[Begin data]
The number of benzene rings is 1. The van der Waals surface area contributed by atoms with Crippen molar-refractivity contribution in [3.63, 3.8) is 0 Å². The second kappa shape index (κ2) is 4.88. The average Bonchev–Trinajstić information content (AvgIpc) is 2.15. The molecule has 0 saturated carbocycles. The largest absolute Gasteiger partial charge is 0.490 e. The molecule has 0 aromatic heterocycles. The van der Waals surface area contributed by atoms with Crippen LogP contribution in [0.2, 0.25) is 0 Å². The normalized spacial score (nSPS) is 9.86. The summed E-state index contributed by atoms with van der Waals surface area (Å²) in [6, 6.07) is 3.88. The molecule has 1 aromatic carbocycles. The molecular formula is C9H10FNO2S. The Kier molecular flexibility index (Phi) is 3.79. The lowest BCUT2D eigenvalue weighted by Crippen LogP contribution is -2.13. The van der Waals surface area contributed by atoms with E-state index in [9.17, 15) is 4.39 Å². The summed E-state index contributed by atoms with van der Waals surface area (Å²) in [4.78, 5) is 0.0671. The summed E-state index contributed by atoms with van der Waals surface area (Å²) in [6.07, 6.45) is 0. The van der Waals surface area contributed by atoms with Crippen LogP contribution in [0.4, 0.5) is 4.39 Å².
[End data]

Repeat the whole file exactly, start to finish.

The number of benzene rings is 1. The van der Waals surface area contributed by atoms with Crippen molar-refractivity contribution in [3.63, 3.8) is 0 Å². The second kappa shape index (κ2) is 4.88. The average Bonchev–Trinajstić information content (AvgIpc) is 2.15. The molecule has 0 saturated carbocycles. The largest absolute Gasteiger partial charge is 0.490 e. The molecule has 0 aromatic heterocycles. The van der Waals surface area contributed by atoms with Crippen LogP contribution in [0.2, 0.25) is 0 Å². The normalized spacial score (nSPS) is 9.86. The summed E-state index contributed by atoms with van der Waals surface area (Å²) in [6, 6.07) is 3.88. The molecule has 1 aromatic carbocycles. The molecular formula is C9H10FNO2S. The Kier molecular flexibility index (Phi) is 3.79. The lowest BCUT2D eigenvalue weighted by Crippen LogP contribution is -2.13. The van der Waals surface area contributed by atoms with E-state index in [9.17, 15) is 4.39 Å². The summed E-state index contributed by atoms with van der Waals surface area (Å²) in [4.78, 5) is 0.0671. The summed E-state index contributed by atoms with van der Waals surface area (Å²) in [6.07, 6.45) is 0. The van der Waals surface area contributed by atoms with Crippen LogP contribution in [0.4, 0.5) is 4.39 Å².